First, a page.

Possible to use StructOpt or Clap parser to parse String?

I use StructOpt to parse my command line arguments and now I'm wondering if it's possible to use the constructed parser (by StructOpt or Clap) to parse a String into one of the structs that derives StructOpt.
What I want to do: I would like to parse a config file (not really command line arguments, so just running a command line parser on it wouldn't work) and most of it is very basic, so I do these using simple line splits and such, but I also would like to parse a line with structs into these structs. As StructOpt already parses Strings into structs, I was wondering if I could re-use that parser to parse this String.

I saw somebody using from_iter to parse Strings, but then I get an error

"error[E0599]: no variant or associated item named from_iter found for enum CodomainFunction in the current scope
--> src/codomain.rs:132:27
|
15 | pub enum CodomainFunction {
| ------------------------- variant or associated item from_iter not found here
...
132 | CodomainFunction::from_iter(codomain_function_string);
| ^^^^^^^^^ variant or associated item not found in CodomainFunction
|
= help: items from traits can only be used if the trait is implemented and in scope
= note: the following trait defines an item from_iter, perhaps you need to implement it:
candidate #1: FromIterator"

Does anybody know how to do this by chance or have a pointer in the right direction? Thanks in advance.

Cheers,
Tobias

from_iter is a method of the StructOpt trait. Does your enum implement that trait, and have you imported the trait (use structopt::StructOpt;) in the module where you're calling the method?

Edit: Here's a short example program that works.

use structopt::StructOpt;

#[derive(StructOpt, PartialEq, Debug)]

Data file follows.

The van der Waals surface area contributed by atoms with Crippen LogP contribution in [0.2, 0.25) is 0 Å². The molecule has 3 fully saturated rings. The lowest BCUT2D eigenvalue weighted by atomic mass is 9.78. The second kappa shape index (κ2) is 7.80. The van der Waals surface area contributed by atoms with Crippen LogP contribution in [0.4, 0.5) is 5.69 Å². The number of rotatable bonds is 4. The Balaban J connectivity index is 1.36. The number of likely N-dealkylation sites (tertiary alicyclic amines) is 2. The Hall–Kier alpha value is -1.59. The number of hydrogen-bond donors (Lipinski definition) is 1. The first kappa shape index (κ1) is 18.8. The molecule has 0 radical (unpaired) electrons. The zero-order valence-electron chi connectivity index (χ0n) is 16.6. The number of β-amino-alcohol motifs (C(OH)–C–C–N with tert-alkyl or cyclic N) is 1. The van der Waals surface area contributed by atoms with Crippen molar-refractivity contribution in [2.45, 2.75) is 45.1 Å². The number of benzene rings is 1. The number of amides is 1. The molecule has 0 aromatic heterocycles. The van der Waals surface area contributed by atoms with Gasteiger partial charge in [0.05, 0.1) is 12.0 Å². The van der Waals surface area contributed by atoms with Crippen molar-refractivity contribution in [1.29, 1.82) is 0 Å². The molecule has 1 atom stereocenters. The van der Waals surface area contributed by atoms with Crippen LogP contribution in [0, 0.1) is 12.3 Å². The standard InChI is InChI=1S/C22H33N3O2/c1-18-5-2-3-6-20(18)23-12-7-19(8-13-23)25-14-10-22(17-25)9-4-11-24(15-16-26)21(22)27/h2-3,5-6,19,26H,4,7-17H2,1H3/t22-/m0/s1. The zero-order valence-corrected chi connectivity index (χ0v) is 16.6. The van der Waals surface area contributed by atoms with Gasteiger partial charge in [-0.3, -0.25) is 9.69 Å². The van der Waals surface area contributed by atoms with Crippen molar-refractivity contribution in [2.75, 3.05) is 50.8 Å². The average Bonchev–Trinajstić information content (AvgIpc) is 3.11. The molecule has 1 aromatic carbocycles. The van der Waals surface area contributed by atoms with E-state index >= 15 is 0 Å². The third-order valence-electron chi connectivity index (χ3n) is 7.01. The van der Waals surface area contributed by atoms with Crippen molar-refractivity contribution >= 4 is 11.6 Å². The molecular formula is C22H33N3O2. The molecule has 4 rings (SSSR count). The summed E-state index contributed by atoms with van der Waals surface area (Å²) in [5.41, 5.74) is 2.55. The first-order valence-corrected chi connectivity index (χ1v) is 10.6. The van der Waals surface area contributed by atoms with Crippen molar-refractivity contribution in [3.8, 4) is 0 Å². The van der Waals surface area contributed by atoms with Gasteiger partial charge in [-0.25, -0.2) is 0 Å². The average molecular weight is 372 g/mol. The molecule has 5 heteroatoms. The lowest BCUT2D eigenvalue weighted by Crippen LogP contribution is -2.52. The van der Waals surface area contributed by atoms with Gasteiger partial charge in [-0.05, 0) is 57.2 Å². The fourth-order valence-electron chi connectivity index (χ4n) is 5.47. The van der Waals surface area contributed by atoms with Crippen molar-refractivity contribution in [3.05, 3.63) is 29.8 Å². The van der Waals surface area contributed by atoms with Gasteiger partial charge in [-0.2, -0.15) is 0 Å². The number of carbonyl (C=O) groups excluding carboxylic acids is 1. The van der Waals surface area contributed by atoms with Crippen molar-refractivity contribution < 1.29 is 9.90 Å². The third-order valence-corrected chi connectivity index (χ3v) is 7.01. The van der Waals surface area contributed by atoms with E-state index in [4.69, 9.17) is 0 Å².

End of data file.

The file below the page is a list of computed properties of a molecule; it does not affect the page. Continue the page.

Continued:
enum Foo {
    A,
    B,
}

fn main() {
    let f = Foo::from_iter(vec!["foo", "a"]);
    assert_eq!(f, Foo::A)
}

Thanks for your quick response. Compiling your example program results in the same error (see below), and I have indeed derived the trait in my program as in your example. So, I'm guessing I'm doing something wrong here. To make this example work, I added

structopt = "0.1.0"
structopt-derive = "0.1.0"

to my Cargo.toml file and added

extern crate structopt;
#[macro_use]
extern crate structopt_derive;

to the top of src/main.rs, as otherwise I get an error that the derive macro StructOpt can't be found. I'm running the latest nightly btw.

The error and a warning that seems weird to me, as we are using it do a derivation:

warning: unused import: structopt::StructOpt
--> src/main.rs:5:5
|
5 | use structopt::StructOpt;
| ^^^^^^^^^^^^^^^^^^^^
|
= note: #[warn(unused_imports)] on by default

error[E0599]: no variant or associated item named from_iter found for enum Foo in the current scope
--> src/main.rs:14:18
|
8 | enum Foo {
| -------- variant or associated item from_iter not found here
...
14 | let f = Foo::from_iter(vec!["foo", "a"]);
| ^^^^^^^^^ variant or associated item not found in Foo
|
= help: items from traits can only be used if the trait is implemented and in scope
= note: the following trait defines an item from_iter, perhaps you need to implement it:
candidate #1: FromIterator

from_iter requires structopt 0.2 or higher. The lastest version is 0.3.

Oh wow, that's stupid, I copied that without thinking from the crate page... It works now! Thanks a bunch and have a great day! :slight_smile:

Btw, do you perhaps know whether it is possible to just pass vec!["a"] and get Foo::A back, in your example?

Normally, clap/structopt ignore the first argument, because that's where the name of the executable goes. So you could pass something like vec!["", "a"] instead. (It doesn't matter what you put in the first argument.)

Or you can use the NoBinaryName setting:

use structopt::StructOpt;
use structopt::clap::AppSettings;

#[derive(StructOpt, PartialEq, Debug)]
#[structopt(setting(AppSettings::NoBinaryName))]
enum Foo {
    A,
    B,
}

fn main() {
    let f = Foo::from_iter(vec!["a"]);
    assert_eq!(f, Foo::A)
}

NoBinaryName will break the normal from_args method. If you use it, then you'll need to manually skip the first argument when parsing args from the command line:

let foo = Foo::from_iter(std::env::args_os().skip(1));

Ah, great to know! Cheers for the extensive answer. In my case, I want to keep the regular command line argument parsing untouched, so I'll use your trick of just inserting something in the vector instead.

This topic was automatically closed 90 days after the last reply. We invite you to open a new topic if you have further questions or comments.